Amy Coney Barrett says Roe v. Wade is not precedent that can’t be overruled

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Supreme Court nominee Amy Coney Barrett speaks during a confirmation hearing before the Senate Judiciary Committee, Tuesday, Oct. 13, 2020, on Capitol Hill in Washington. (Kevin Dietsch/Pool via AP)

Supreme Court nominee Amy Coney Barrett speaks during a confirmation hearing before the Senate Judiciary Committee, Tuesday, Oct. 13, 2020, on Capitol Hill in Washington. (Kevin Dietsch/Pool via AP)

Supreme Court nominee Amy Coney Barrett says she doesn’t consider the high court’s Roe v. Wade decision on abortion a “super-precedent” that can’t be overruled.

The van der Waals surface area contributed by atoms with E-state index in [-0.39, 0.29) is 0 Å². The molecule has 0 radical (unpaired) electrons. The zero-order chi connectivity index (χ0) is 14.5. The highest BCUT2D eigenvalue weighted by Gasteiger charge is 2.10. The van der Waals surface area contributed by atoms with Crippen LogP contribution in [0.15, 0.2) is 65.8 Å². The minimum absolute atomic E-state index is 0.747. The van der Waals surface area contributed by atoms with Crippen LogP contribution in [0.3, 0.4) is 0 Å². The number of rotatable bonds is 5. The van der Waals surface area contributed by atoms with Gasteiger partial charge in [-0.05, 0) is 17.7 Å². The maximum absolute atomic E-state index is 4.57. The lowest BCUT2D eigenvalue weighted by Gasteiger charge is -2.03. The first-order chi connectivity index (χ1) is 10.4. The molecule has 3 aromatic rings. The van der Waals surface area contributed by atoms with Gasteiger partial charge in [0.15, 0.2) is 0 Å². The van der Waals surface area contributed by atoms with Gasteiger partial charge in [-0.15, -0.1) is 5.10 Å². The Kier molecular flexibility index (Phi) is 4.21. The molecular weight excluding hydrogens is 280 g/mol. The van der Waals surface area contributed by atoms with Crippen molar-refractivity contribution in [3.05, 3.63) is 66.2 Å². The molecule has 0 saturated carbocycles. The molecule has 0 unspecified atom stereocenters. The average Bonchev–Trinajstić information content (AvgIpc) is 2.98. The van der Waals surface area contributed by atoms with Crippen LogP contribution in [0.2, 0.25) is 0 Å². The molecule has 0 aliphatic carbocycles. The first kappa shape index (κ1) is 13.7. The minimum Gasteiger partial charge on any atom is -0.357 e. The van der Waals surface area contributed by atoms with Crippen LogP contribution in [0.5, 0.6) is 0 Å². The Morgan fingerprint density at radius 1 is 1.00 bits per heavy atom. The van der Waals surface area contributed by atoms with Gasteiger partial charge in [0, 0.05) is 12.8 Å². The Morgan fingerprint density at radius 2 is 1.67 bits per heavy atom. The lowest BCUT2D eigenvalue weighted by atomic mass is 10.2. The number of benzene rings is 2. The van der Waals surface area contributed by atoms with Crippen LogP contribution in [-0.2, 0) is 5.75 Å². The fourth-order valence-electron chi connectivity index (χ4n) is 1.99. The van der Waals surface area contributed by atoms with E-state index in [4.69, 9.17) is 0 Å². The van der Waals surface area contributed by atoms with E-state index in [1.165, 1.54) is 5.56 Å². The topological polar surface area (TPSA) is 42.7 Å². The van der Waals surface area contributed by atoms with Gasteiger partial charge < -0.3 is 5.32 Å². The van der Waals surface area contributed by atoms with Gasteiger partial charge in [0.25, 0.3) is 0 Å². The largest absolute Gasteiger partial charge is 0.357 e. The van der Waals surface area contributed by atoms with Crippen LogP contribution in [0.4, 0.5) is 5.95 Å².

Barrett said the court’s 1973 ruling that affirmed the right to abortion isn’t in the same category as the Supreme Court’s 1954 Brown v. Board of Education ruling, which declared segregated public schools unconstitutional.

Barrett said in an exchange with Democratic Sen. Amy Klobuchar that the Roe decision does not have the same secure place in the law as Brown v. Board of Education.

Barrett says no one talks about overturning the Brown decision.

But she says all the questions she’s gotten in her confirmation hearing about her views of abortion “indicates Roe doesn’t fall in that category.” She says it’s “not a case that’s universally accepted.”

President Donald Trump has said he would appoint justices who would overturn a woman’s constitutional right to an abortion.

Democrats worry that the court could have enough anti-abortion justices to threaten abortion rights if Barrett is confirmed.

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